Small Animal Internal Medicine

Research Abstract

HM03 - Educating Veterinary Students in an Intensive Care Unit: Impact of a Transfusion Reaction Learning Module

Friday, June 15
8:30 AM - 8:45 AM
Location: WSCC 307/308

Blood product transfusions are used commonly in veterinary medicine. Similar types of transfusion reactions are seen in veterinary patients as those seen in humans. The incidence of reactions in dogs and cats is considered higher than in people and the severity of reactions is similar with the potential for some reactions to be fatal. In human medicine, lack of education in transfusion medicine has been shown to lead to inappropriate blood product use, which in turn can lead to an increased incidence of transfusion reactions. Most veterinary college core curricula provide limited education in the area of small animal transfusion reactions. Improving veterinary student education could lead to earlier recognition of reactions as well as improved knowledge in the areas of prevention and treatment. This may ultimately lead to a reduction in patient morbidity and mortality.   

The objectives of this randomized controlled study were to develop and test the instructional efficacy of an online learning module on transfusion reactions in small animals and to evaluate participants’ satisfaction of the module. Our hypothesis was that students who completed the module would perform better on two post module assessments compared to students who received information about transfusion reactions through traditional methods (i.e. verbal instruction, clinical case rounds).

Content for the module was developed by veterinary specialists in the areas of internal medicine, critical care, and clinical pathology with guidance from an educational specialist and designed by an instructional design coordinator. The interactive module covered recognition, treatment, prevention, case examples, and self-assessment questions for 6 common transfusion reactions. Fourth year veterinary students on their critical care rotation were randomly selected to either receive the instructional module (treatment group) or only receive standard rotation instruction on transfusion reactions (control group). Two tests covering the same concepts were developed and students randomly received 1 as a pretest at the start of rotation and the other as a posttest at the end of the 2 week rotation. Immediately following the pretest, the treatment group received the learning module and module satisfaction survey. The survey asked students to rate their level of agreement to 10 statements on a 1-5 scale (1= strongly disagree to 5=strongly agree). All students were asked to complete an optional retention test, composed of questions from the pre and posttests, 1 month later.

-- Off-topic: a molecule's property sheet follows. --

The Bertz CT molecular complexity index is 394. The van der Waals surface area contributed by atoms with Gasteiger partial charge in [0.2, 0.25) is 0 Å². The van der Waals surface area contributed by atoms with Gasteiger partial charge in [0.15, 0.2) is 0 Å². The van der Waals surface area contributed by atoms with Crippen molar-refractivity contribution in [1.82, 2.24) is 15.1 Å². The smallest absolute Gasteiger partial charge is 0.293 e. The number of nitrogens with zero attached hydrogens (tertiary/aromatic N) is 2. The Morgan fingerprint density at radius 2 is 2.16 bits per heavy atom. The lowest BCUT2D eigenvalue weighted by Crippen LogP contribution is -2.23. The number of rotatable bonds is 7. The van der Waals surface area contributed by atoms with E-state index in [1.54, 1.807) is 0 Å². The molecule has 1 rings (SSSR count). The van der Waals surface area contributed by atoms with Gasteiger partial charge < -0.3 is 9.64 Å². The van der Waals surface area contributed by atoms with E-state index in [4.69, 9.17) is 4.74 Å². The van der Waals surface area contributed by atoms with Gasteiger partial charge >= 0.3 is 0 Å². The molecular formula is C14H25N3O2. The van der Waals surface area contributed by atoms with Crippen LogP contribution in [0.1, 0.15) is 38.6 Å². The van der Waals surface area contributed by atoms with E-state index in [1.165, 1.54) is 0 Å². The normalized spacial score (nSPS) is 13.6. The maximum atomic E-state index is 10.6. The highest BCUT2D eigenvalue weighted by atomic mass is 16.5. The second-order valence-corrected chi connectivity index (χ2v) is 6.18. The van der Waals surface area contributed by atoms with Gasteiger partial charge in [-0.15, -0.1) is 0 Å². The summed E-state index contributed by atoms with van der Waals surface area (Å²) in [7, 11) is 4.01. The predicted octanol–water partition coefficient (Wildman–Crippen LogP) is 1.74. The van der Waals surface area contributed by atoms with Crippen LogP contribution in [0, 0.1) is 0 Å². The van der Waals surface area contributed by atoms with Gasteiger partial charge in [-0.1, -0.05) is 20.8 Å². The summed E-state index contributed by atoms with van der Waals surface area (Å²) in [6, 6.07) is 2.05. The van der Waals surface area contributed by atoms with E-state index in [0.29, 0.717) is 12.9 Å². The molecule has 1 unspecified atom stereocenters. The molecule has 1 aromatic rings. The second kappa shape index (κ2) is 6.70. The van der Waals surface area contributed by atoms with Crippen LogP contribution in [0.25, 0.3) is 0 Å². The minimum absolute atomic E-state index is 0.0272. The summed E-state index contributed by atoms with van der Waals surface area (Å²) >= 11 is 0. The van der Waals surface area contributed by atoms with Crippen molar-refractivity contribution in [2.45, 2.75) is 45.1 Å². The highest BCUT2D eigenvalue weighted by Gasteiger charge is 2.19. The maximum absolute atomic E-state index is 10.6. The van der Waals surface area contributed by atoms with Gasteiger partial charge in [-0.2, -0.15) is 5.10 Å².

A total of 45 students completed both the pre and posttests and were included in the study. Of these students, 23 were in the treatment group and received the module and 22 were in the control group. Thirty-three of the 45 students (73%) also completed the retention test (18 from the treatment group and 15 from the control group). Students in the treatment group scored significantly higher on the posttest (p < 0.001) and retention test (p = 0.002) than those students that did not receive the learning module. Mean post test scores were 73.8% and 56.1% and mean retention test scores were 71.2% and 46.6% for the treatment and control groups respectively. Nineteen of the 23 students (83%) in the treatment group completed the satisfaction survey. Students taking the survey indicated that the module was easy to use (mean 4.89), that information was presented in a clear manner (mean 5), and 89% of students agreed that the module was a good use of their educational time (mean 4.73).      

In conclusion, a transfusion reaction instructional module can be delivered successfully to veterinary students on clinical rotations and is considered beneficial by the students. Administration of the learning module resulted in significantly improved transfusion reaction knowledge and improved knowledge retention over conventional clinical instruction methods in 4th year veterinary students. 

Jillian Haines, MS, DACVIM

Assistant Professor
Washington State University

Dr. Jillian Haines is an assistant professor in small animal internal medicine at the Washington State University College of Veterinary Medicine.

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